Regional visits Over the last three years the Honorary Officers have visited Belfast, Dublin, Glasgow and Cardiff to meet members and answer questions about the work of the College. Digby Ingle, the Colleges’ Regional Coordination Manager has also travelled the country, meeting College representatives. This programme of regional visits will continue over the next three years. I would like to visit as many parts of the UK and meet as many members as possible during my term of office and will be working closely with Digby to develop a programme of visits.
It makes sense for officers’ visits to coincide with a scientific or regional meeting that members are already attending. Please get in touch if you would like to host a meeting in your department or university or are aware of an event onto which an officers’ visit could be added.
I would also like to consider holding some of our Council meetings outside London.
Do let me know if your organisation has an appropriate venue we could use. An open meeting for all local members would be held to coincide with the Council meeting. Lay representation One of my priorities over the coming months is to strengthen lay representation at the College. The Lay Advisory Committee was disbanded last year but patient representatives have remained involved in many of the College committees.
Dr David Bailey, Vice-President for Communications, is leading work on how best to involve patients in the work of the College. Options being considered include a regional network of lay people, a central committee with regional representatives or a combination of the two. Meetings with patient groups and lay members of other Colleges have already begun and will help inform the Trustee Board’s decision. Summer school January seems very early to be thinking about the summer but plans are already underway for the second annual pathology summer school, to be held in August.
Last year’s school was organised in partnership with the British Division of the IAP and the Pathological Society but other specialist societies will be invited to get involved this year.
As the College is unlikely to have a permanent home by August, this is a good opportunity to hold the summer school outside London. Venues being considered include Oxford, Leeds, Bristol, Newcastle and Glasgow. Lessons will be learnt from the extensive feedback collected after last year’s school, with consideration being given to making the course longer and more interactive.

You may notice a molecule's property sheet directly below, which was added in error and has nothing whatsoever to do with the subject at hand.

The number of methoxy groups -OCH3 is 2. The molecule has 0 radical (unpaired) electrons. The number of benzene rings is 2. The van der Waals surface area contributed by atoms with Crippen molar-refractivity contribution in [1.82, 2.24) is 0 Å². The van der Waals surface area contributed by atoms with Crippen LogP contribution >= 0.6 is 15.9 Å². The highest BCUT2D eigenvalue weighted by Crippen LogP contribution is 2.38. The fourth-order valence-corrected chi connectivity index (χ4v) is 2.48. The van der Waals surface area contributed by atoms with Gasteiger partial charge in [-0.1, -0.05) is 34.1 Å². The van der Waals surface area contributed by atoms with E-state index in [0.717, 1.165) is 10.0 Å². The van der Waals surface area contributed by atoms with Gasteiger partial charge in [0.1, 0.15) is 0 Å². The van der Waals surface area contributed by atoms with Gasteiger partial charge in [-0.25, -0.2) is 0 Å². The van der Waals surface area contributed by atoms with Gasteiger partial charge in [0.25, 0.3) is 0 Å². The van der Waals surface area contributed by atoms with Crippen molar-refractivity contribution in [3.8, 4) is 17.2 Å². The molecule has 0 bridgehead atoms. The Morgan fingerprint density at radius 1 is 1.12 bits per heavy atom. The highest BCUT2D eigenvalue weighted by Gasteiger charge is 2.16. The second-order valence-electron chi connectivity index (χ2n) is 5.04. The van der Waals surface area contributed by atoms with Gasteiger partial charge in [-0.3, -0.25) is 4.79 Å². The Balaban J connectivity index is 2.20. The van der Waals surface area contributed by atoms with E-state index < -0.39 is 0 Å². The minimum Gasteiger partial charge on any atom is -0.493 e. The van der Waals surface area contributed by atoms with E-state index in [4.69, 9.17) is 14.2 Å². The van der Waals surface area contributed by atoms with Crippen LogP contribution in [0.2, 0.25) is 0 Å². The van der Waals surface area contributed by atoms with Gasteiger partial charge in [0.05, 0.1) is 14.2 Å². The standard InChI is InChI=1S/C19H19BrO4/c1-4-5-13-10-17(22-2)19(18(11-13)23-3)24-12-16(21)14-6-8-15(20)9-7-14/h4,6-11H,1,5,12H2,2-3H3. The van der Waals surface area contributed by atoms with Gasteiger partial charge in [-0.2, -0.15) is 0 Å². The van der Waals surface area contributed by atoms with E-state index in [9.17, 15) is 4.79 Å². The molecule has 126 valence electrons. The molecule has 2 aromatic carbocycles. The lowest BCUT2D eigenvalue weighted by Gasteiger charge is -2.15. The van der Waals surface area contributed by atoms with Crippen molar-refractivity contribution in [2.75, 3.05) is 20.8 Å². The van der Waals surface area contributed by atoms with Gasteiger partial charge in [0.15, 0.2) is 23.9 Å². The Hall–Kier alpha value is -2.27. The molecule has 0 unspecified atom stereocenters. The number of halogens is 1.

Volunteers to participate in the summer school will be sought nearer the time. Engaging policy makers You may have seen the College’s response to the Labour Party’s recent announcement that all cancer test results will be available within seven days of the patient first seeing their GP. When pressed, the Labour Party acknowledged that they didn’t mean all test results, just the initial investigation such as a scan or endoscopy.
It seems there was little consideration that pathology might have a role in the diagnosis of cancer. Andy Burnham’s team seem to have accepted their omission and are keen to meet regularly to learn more about the issues facing pathology. Topics discussed at our first meeting included funding for implementation of the National Laboratory Medicine Catalogue, which will otherwise run out in March 2015, and the stalling of the introduction of the Medical Examiner system, which has been postponed until after the General Election.
We also discussed the progress of the Medical Innovation (Saatchi) Bill, which the College has opposed since the outset. Even with recent amendments we remain concerned about the potential detrimental effect on clinical trials and the voluntary nature of reporting treatments and outcomes. I have raised these concerns with several politicians and encouraged them to oppose the bill or slow its passage.
Meeting members of the Labour party is just the start of a process of engagement with policy makers. I am planning to meet members of the other main political parties over the coming months in the run up to the general election. Get in touch Many of you have already been in touch to share your views on the work of the College and the role of the president. I welcome your input and feedback and encourage you to contact me on email@example.com. I look forward to meeting of many of you as possible over the next three years and to welcoming you to the College if you visit our current, temporary or new home.
Dr Suzy Lishman